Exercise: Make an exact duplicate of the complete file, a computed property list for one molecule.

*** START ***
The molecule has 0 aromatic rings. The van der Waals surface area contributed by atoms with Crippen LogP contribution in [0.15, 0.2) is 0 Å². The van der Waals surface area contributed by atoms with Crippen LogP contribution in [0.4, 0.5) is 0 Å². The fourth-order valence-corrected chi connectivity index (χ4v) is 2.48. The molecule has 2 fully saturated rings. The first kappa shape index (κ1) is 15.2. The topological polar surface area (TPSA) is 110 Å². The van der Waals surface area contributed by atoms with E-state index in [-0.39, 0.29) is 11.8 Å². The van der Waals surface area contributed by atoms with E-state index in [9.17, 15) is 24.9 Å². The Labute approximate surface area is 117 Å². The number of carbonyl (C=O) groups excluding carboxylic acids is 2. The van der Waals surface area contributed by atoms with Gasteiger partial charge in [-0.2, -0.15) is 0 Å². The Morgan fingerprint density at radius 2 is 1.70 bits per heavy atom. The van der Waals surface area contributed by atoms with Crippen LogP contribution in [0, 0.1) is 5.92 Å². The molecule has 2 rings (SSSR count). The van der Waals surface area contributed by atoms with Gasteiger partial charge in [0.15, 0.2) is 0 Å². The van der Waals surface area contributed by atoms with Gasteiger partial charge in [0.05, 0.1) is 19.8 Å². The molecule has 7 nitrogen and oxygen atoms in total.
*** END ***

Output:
The molecule has 0 aromatic rings. The van der Waals surface area contributed by atoms with Crippen LogP contribution in [0.15, 0.2) is 0 Å². The van der Waals surface area contributed by atoms with Crippen LogP contribution in [0.4, 0.5) is 0 Å². The fourth-order valence-corrected chi connectivity index (χ4v) is 2.48. The molecule has 2 fully saturated rings. The first kappa shape index (κ1) is 15.2. The topological polar surface area (TPSA) is 110 Å². The van der Waals surface area contributed by atoms with E-state index in [-0.39, 0.29) is 11.8 Å². The van der Waals surface area contributed by atoms with E-state index in [9.17, 15) is 24.9 Å². The Labute approximate surface area is 117 Å². The number of carbonyl (C=O) groups excluding carboxylic acids is 2. The van der Waals surface area contributed by atoms with Gasteiger partial charge in [-0.2, -0.15) is 0 Å². The Morgan fingerprint density at radius 2 is 1.70 bits per heavy atom. The van der Waals surface area contributed by atoms with Crippen LogP contribution in [0, 0.1) is 5.92 Å². The molecule has 2 rings (SSSR count). The van der Waals surface area contributed by atoms with Gasteiger partial charge in [0.15, 0.2) is 0 Å². The van der Waals surface area contributed by atoms with Gasteiger partial charge in [0.05, 0.1) is 19.8 Å². The molecule has 7 nitrogen and oxygen atoms in total.